Batman and Robin #1 is the least new-reader friendly of all the bat-books. If anything, it feels like it should have been the Batman and Robin #27 that never happened because of the New 52 relaunch. If you haven’t heard of Batman Incorporated, you’re going to be confused. If you didn’t know that Bruce Wayne had a son named Damian who took over as Batman you’re going to be lost. And if you didn’t know Bruce Wayne was “lost in time” for a year, then, well, you’re better off just spending a day on Wikipedia catching up on all of this!
Now, if you’re familiar with the goings on of the Batman universe over the past couple years you’ll be right at home and happy to hear that this is a great issue. It sets up a new villain named NoBody who could turn out to be something special. NoBody seems to have something against Batman Incorporated and is picking off Batmen around the world. He also wears a suit that looks like a humanoid version of a Sentinel from “The Matrix” and he has the power of invisibility. But the whole “NoBody” storyline is going to be an issue for Batman and Robin down the road. But before you can deal with trouble down the road, you have to take care of the problems that lie on it. The biggest hurdle for the dynamic duo is their tense father and son relationship.
In the 26 issue run of Batman and Robin we saw a lighter Batman and darker Robin, which was a really fascinating change of pace for the Batman mythology. Dick Grayson and Damian Wayne didn’t get along at first but after a while they grew to respect one another and they felt like brothers. Now, Damian is working with his father only Bruce doesn’t view him as a partner or an equal as Dick did. As far as Bruce is concerned, Damian has a long way to go to earn his respect when Damian constantly wants to escalate the war on crime and Bruce, it seems, is trying to find a way out now that he has a son.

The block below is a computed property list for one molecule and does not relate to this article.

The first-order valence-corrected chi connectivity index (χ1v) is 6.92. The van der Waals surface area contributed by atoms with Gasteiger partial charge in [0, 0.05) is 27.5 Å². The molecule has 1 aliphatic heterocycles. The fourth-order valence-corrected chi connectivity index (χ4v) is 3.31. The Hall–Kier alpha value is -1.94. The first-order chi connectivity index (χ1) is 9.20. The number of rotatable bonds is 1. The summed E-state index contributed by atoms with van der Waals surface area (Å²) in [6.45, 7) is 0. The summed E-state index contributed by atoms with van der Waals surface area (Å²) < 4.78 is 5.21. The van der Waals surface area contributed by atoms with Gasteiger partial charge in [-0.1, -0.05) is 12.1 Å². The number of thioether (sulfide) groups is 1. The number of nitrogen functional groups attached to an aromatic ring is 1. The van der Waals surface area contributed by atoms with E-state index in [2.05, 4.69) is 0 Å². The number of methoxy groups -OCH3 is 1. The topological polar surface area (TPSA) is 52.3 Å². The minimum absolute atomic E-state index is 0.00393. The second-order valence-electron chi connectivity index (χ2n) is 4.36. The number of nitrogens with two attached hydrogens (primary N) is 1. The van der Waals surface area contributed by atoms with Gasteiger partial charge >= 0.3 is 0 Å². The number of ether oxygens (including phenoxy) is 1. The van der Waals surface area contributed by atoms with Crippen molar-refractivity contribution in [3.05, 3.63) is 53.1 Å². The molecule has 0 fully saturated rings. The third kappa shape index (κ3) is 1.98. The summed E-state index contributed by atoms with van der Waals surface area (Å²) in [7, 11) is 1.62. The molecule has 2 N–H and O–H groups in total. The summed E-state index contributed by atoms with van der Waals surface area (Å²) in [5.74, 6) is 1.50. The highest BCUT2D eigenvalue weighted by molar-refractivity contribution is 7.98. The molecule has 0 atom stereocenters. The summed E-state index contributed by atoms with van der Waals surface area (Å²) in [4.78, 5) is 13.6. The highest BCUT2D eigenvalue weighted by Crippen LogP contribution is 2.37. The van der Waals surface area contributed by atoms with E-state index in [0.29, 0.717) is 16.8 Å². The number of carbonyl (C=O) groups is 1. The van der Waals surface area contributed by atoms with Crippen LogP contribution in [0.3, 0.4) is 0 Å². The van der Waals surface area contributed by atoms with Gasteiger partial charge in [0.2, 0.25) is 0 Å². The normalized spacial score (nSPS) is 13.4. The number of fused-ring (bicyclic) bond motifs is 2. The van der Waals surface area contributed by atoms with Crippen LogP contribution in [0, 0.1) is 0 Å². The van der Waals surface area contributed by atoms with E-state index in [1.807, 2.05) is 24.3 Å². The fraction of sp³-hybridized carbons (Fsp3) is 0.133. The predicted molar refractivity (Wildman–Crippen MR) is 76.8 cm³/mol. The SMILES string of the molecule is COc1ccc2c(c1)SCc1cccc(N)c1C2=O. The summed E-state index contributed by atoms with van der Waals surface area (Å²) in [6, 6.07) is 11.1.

Batman and Robin has one of the best scenes of any of this month’s Batman titles. It’s a very poignant moment between Bruce and Damian that takes place in crime alley, a locale batfans are all too familiar with. The usual, paying respects scene is approached in a brand new way that feels fresh and shows that Bruce wants to change. He doesn’t want to be that constantly brooding figure who dwells on nothing but death and vengeance anymore. The tragedy here is that we know Bruce is never going to be happy. An evil force will always rise to pull him back down into the darkness. But it’s good to see a hopeful Bruce Wayne for a change.
Batman and Robin #1 is well paced book with a small dose of action, great dialogue, a memorable new villain, and great work by the art team. This story may not have a lot of plot (though it’s clearly setting up something big in future issues), it makes up for it by applying heavy focus to the characters and their relationship with one another. If you haven’t been keeping up with the Batman books over the past year or so you may be very confused by the opening pages, but I think the Bruce/Damian material is handled carefully enough that even if it does raise questions none of them will be overly distracting. This issue is a definite buy.